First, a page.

In 1956, the Red Sox finished in fourth place for the fourth straight season but on July 14, Mel Parnell no-hit the White Sox at Fenway Park and three days later Ted Williams hit his 400th career home run. In June, Fenway Park hosted the annual Mayor's Charity Field Day and a bout featuring local boxer Tony DeMarco and in the fall, Boston College football played at the park as well.

The Red Sox

Record: 84-70, 4th in American League
Manager: Michael F. Higgins
Attendance: 1,137,158

The 1956 Red Sox finished with the exact same record (84-70) as they did in 1955 but the team never made a run at the pennant and finished 18 games back, again in fourth place.

The 32,563 fans that attended Opening day at Fenway Park in 1956 saw Frank Sullivan earn a complete-game, 8-1 victory over Baltimore. Sullivan finished the season with a 14-7 record and 3.42 ERA, while Tom Brewer had his finest year with a 19-9 record. Reliever Ike Delock chipped in with a 13 wins but the rest of the staff was nine games under .500.

With a .345 batting average, Ted Williams qualified for the batting crown for the first time since 1951 but he finished second to Triple Crown winner Mickey Mantle. Jackie Jensen led the team in RBIs again with 97 and both Williams and first baseman Mickey Vernon produced over 80 runs each as well.

There were some other nice individual accomplishments in 1956. On July 14, Mel Parnell no-hit the White Sox at Fenway Park following an early rain delay. The left-hander even recorded the final out of the game on a ground ball back to the mound that he ran over to first.

Three days later, Ted Williams hit his 400th career home run during a doubleheader sweep of Kansas City, though Williams spat in the direction of the press box as he crossed the plate. Two months later, on August 7, Williams flipped his bat at the fans in anger. The next day, Ted clamped his hand over his mouth after hitting a home run, and won back the Fenway crowd.

On August 17, at the team's first game back at Fenway Park after a brief six-day road trip, vendors were no longer allowed to sell beer directly to patrons in the ballpark's seats. Fans that wanted a beer had to walk to the concession counters under the stands to purchase one. Vendors wouldn't serve beer in the Fenway Park seating bowl until almost 50 years later.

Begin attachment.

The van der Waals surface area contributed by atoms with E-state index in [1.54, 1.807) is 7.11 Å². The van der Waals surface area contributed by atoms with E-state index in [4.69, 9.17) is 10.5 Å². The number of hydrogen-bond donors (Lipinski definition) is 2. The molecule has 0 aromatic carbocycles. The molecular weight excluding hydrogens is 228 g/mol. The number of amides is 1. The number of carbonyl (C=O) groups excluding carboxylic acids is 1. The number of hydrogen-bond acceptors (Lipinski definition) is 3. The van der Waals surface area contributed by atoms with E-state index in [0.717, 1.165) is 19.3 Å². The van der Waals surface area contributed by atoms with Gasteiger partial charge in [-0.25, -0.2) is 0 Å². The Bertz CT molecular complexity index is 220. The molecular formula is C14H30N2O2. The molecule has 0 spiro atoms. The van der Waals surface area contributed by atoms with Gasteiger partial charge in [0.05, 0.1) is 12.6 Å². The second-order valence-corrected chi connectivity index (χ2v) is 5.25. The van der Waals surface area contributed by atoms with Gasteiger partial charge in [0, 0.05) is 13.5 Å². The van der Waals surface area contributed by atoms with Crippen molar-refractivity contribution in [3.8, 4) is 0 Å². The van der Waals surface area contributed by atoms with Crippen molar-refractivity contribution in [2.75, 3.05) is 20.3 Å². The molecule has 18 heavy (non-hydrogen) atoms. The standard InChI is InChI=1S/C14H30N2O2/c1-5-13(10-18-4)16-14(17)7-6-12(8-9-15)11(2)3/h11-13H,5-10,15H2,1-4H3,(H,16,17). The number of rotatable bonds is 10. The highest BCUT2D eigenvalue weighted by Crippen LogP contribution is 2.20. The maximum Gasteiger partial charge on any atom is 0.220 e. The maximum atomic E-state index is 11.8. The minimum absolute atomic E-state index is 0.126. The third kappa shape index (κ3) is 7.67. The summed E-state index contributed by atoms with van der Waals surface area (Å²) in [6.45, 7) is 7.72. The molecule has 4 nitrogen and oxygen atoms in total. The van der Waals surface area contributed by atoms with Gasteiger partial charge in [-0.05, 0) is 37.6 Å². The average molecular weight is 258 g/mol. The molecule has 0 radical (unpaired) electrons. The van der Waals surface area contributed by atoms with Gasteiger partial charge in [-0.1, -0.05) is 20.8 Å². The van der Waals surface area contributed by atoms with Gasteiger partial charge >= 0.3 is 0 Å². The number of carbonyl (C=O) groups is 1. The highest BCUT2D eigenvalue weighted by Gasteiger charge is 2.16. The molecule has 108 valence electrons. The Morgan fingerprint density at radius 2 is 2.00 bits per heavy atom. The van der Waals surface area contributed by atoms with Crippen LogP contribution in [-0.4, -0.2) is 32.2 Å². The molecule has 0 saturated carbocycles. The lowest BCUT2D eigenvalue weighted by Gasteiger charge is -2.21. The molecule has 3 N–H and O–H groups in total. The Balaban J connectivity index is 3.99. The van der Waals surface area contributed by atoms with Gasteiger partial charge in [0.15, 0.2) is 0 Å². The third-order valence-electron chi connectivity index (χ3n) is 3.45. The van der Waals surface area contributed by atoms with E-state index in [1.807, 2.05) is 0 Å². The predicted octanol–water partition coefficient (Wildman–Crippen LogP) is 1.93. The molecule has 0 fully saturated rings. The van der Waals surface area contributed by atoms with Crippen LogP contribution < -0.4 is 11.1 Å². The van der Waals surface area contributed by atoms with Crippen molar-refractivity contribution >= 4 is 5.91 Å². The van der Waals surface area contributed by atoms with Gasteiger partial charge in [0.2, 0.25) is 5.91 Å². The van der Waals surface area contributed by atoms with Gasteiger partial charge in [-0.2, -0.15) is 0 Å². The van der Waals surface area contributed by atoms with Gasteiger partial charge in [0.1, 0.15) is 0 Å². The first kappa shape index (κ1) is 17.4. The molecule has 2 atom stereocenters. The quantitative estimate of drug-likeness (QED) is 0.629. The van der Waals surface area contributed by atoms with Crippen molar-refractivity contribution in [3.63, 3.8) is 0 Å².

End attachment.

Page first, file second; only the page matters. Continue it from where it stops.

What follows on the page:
Non-Red Sox Baseball At Fenway Park

In 1956, the McGuire Air Force Base took to the Fenway Park field to face the Georgia Chain Gang, a Mayor's Charity Field Day regular at the ballpark.

1956 Non-Red Sox Baseball At Fenway Park
June 25Mayor's Charity Field Day: Georgia Chain Gang vs. McGuire Air Force Base*
August 7William Randolph Hearst Sandlot Tournament: American All-Stars 10, Record All-Stars 6

*For many years, the City of Boston regularly held a summertime Mayor's Charity Field Day. Many of these field days took place at Fenway Park, with a variety of sports, games, activities and other amusements for the crowds. In certain years, the Mayor's Charity Field Day even included an abbreviated baseball game at Fenway Park that was usually played between local teams.

More Than a Ballpark™

In 1956, local favorite Tony DeMarco had another bout in Fenway Park, winning a 10-round decision over Vince Martinez. The Mayor's Charity Field Day took place once again and Boston College won three of the five football games it played at Fenway Park late in the year.

1956 Non-Baseball Events At Fenway Park
February 1Junior Goodwill Dinner*
June 16Tony DeMarco Defeats Vince Martinez (Boxing)
June 25Mayor's Charity Field Day**
November 2Boston College 7, Villanova 6 (Football)
November 10Quantico Marines 20, Boston College 6 (Football)
November 17Boston College 13, Boston University 0 (Football)
November 24Boston College 52, Brandeis 0 (Football)
December 1Holy Cross 7, Boston College 0 (Football)

* For several years, Fenway Park hosted a Junior Goodwill Dinner that brought hundreds of local high school students to the ballpark. The tradition was started by Red Sox legend Joe Cronin and the event typically took place in late January.

** For many years, the City of Boston regularly held a summertime Mayor's Charity Field Day. Many of these field days took place at Fenway Park, with a variety of sports, games, activities and other amusements for the crowds. In certain years, the Mayor's Charity Field Day even included an abbreviated baseball game at Fenway Park that was usually played between local teams.

The Red Sox during the National Anthem in 1951 (Credit: Leslie Jones Collection/Boston Public Library)